After losing the Supersonics in 2008, fans in Seattle have shown their value with their attendance and energy. Last season, Seahawks fans set a Guinness World Record for loudest crowd noise.
“The Seahawks fanbase reached a noise level of 131.9 decibels during Sunday night’s game against the NFC West rival San Francisco 49ers at CenturyLink Field, setting the Guinness World Record for crowd noise.
“Former Seahawks defensive lineman Joe Tafoya and his “Volume 12” group were behind the fan-driven effort that set out to top the previous Guinness World Record of 131.7 decibels set two years ago during a soccer match in Istanbul, Turkey.” — Tony Drovetto, Seahawks.com
The fanaticism in Seattle isn’t exclusive to football either. In 2013, Forbes Magazine reported the Seattle Sounders as the most valuable MLS franchise. After breaking five straight attendance records throughout their existence, it’s easy to see why.
“The instant rivalry with Vancouver, the fact that it’s a largely untapped market with deep enthusiasm for another marginalized North American sport (their Seattle Sounders are beloved on an absurd level, drawing 40,000-plus every weekend with ease, the most in Major League Soccer by nearly half). It’s all so attractive.” — Ryan Lambert, Puck Daddy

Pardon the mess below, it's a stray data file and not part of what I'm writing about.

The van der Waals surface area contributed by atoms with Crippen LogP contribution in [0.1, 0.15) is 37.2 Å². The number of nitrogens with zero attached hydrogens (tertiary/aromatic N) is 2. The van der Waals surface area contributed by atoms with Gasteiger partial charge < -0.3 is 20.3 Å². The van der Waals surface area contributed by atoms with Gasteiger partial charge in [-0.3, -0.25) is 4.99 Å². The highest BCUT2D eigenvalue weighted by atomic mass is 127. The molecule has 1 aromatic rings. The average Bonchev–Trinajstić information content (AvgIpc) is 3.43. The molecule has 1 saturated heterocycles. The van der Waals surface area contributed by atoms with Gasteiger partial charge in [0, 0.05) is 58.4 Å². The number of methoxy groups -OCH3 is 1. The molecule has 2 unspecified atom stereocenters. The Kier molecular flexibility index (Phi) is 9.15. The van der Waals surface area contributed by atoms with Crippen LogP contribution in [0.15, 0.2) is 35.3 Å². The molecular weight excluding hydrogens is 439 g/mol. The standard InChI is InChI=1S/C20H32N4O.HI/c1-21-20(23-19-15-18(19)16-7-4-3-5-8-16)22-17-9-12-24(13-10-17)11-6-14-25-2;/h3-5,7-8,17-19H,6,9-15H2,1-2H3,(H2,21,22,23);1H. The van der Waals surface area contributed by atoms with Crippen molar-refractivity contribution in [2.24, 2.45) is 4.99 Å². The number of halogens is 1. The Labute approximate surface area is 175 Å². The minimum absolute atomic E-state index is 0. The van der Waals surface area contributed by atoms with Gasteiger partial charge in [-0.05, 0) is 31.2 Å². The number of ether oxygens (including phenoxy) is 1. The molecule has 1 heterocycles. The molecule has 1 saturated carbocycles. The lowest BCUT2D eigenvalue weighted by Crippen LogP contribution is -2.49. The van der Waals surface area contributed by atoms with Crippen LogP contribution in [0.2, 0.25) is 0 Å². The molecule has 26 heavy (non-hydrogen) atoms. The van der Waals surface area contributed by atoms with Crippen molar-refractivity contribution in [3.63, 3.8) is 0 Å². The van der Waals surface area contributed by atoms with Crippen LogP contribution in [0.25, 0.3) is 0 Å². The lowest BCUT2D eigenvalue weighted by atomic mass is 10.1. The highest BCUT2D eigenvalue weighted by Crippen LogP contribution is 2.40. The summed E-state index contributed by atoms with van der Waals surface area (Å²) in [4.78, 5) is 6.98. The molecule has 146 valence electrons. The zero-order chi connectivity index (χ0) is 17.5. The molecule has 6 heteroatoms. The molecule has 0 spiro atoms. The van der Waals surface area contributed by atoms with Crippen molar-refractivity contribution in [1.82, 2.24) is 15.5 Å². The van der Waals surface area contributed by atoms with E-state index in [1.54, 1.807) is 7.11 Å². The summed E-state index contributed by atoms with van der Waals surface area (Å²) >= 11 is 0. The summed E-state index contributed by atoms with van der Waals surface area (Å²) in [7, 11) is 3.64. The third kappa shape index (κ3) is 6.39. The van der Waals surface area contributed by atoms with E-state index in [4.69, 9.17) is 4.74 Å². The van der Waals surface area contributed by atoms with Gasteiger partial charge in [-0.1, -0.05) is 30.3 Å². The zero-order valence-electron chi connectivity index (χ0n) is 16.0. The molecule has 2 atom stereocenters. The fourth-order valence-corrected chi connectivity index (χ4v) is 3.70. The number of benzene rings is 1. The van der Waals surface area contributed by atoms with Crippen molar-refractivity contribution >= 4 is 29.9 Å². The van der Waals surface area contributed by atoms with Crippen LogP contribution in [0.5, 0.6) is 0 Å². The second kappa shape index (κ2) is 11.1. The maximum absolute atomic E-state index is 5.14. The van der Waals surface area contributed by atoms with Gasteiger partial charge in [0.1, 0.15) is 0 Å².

The popularity of MLS in Seattle is huge to the projection of how a possible NHL team would be embraced. Much like soccer in the U.S., hockey’s appeal is growing. That prevalence still isn’t enough, however, to legitimately compete with a league such as, the NFL. Back in January, a Harris Poll revealed hockey to be the sixth most popular sport in the U.S., trailing pro and college football, baseball, auto racing, and pro basketball.
Where was soccer on that list? Ninth, behind the previously mentioned, as well as college basketball and golf. Seattle’s love affair with their soccer team demonstrates a perfect match for a league looking to broaden their fan base.
Portland shares Seattle’s alluring location, but after further investigation, do they really deserve an NHL team? Sure, the city has maintained an NBA franchise since 1970, and yes, a potential team would already have the Rose Garden to call their home barn. But haven’t they balked at this opportunity once before?